It’s the best case-scenario for the Orioles, who hold a 6.5-game lead in the AL East.

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The Orioles have called up infielder Cord Phelps from Triple-A Norfolk to take Machado’s spot on the roster.

Phelps was batting .258 at Norfolk and has a little power, with seven homeruns on the season.

Buck Showalter could give Ryan Flaherty or Chris Davis the starting job at third base while Manny is out, with Phelps backing him up.

Losing Manny long-term would have hurt the Orioles’ playoff hopes and would have hindered their shot at making it far in the postseason if the team got there.

Baltimore can afford to be without Manny for a short period of time though, as the team hits an easier stretch of the schedule.

The Orioles finish up their series against the Yankees tonight and then go on a road trip to take on the Indians, White Sox and Cubs.

Then, the team comes back home for a four-game series against the Rays and then a three-game series against the Twins.

It’s never good losing your superstar-third baseman, but Manny Machado picked an affordable time to be out for the Orioles.

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Jimenez gets the win in return

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Ubaldo Jimenez came off of the DL last night and got the win in a quality start in a 10-3 decision against the St. Louis Cardinals.

Jimenez finished the game with six innings pitched, while giving three earned runs off of six hits and three walks.

The Orioles gave their pitcher plenty of run support though, including home runs from Caleb Joseph, Nelson Cruz and Delmon Young.

Joseph has now hit a home run in five straight games and looks to have grasped the catching role, along with Nick Hundley.

Cruz’s home run was his 30th of the season and came off pitcher John Lackey.

Lackey had previously made comments about Nelson Cruz and using PEDs. The former Red Sox pitcher was rocked for nine earned runs, as the Orioles got to him early.

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This was Jimenez’s first start since July 5 and pitcher Miguel Gonzalez was optioned to Triple-A Norfolk in a corresponding move to bring Jimenez back to the rotation.

Jimenez struggled with his command early in the game, walking two batters in the first inning.

He proceeded to give up a hit to Jhonny Peralta, which brought in one run, but a solid throw from Delmon Young gunned down the second runner trying to score.

The second inning was more of the same thing, as Jimenez gave up a home run to Jon Jay.

However, the right-hander settled down after that and only give up one more run off a sacrifice fly in his last four innings of work.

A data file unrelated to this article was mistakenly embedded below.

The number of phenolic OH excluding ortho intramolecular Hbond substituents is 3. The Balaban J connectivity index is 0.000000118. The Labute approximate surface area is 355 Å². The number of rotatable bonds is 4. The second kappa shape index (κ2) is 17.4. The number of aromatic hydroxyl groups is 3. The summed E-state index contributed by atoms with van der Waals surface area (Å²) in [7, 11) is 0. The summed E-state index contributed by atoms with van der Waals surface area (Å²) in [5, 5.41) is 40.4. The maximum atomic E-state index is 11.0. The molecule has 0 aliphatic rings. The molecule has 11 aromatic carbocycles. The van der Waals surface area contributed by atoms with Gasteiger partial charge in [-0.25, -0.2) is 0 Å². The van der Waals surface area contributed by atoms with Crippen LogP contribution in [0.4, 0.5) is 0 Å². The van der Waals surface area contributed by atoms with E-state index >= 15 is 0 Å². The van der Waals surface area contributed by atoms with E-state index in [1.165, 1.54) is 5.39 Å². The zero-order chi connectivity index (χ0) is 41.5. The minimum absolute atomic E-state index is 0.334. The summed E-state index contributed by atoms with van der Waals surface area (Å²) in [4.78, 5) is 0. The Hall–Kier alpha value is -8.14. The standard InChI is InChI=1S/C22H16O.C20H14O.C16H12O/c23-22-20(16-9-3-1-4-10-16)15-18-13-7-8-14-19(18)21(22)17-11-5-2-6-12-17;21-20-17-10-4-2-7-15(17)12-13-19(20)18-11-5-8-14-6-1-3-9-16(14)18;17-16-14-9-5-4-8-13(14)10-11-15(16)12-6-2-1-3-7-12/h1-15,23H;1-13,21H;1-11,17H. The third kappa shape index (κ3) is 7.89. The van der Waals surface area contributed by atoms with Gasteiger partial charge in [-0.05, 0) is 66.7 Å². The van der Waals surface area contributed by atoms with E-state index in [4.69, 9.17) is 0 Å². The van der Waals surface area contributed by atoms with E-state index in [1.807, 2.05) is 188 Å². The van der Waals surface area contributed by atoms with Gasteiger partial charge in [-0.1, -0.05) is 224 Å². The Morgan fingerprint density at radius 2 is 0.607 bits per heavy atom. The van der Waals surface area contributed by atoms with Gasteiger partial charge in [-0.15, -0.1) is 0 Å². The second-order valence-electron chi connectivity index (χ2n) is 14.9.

It was a quality start from Jimenez, but it will be interesting to see just how big of a leash he’ll have with Miguel Gonzalez waiting in Norfolk.

The Orioles are obviously going to give the former Cleveland Indians pitcher a chance though, after signing him to a four-year, $50 million deal.

But might not be many chances, as the Orioles are in the midst of potentially winning their first division title since 1997 and won’t have time to keep throwing Jimenez out there if he is struggling.

It was a positive sign for Jimenez to grab the win, but will have to do more in order to keep a spot in the rotation.

Numbers Aren’t Everything

Byline IanBefore you go and say that your favorite prospect should be starting for the major league club, think about a few things first. Numbers like batting averages, slugging percentage and on-base percentage don’t always give someone a good inclination about how a prospect will do in the major leagues. Numbers aren’t everything.

If numbers aren’t everything, then how does the above-average fan know if a prospect is really that good? Why wouldn’t a young player with a .342 average in Double-A be called up to the majors right now? Why wouldn’t a young pitcher be called up when he has a record of 10-4 with a 3.02 ERA? Take a few things into consideration when thinking of these logical answers.

The first thing someone should consider is if the prospect has a place to play. It is a pretty obvious question with a clear answer that arises when drooling over a 21-year-old’s batting average, slugging percentage and on-base percentage. The answer is always yes, right?

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Of course, the young player who has been compared to Cy Young or has been called the next Robinson Cano (there is a reason I used Cano’s name) should be brought up right away.

“He can play over… oh, yeah; we already have a second baseman.”

“We already have a great starting rotation.”

“We already have an average or a good enough player at said position.”

There are three ways you can answer this question.

  1. The front office or the major league manager have to be absolutely positive that the young player is so good that he will definitely be better than the person he is going to be replacing.
  2. The major league has no choice to bring him up. The players at the position have been either terrible defensively, offensively or both, leaving the major league team at the point where they need to promote him.
  3. A combination of the first two.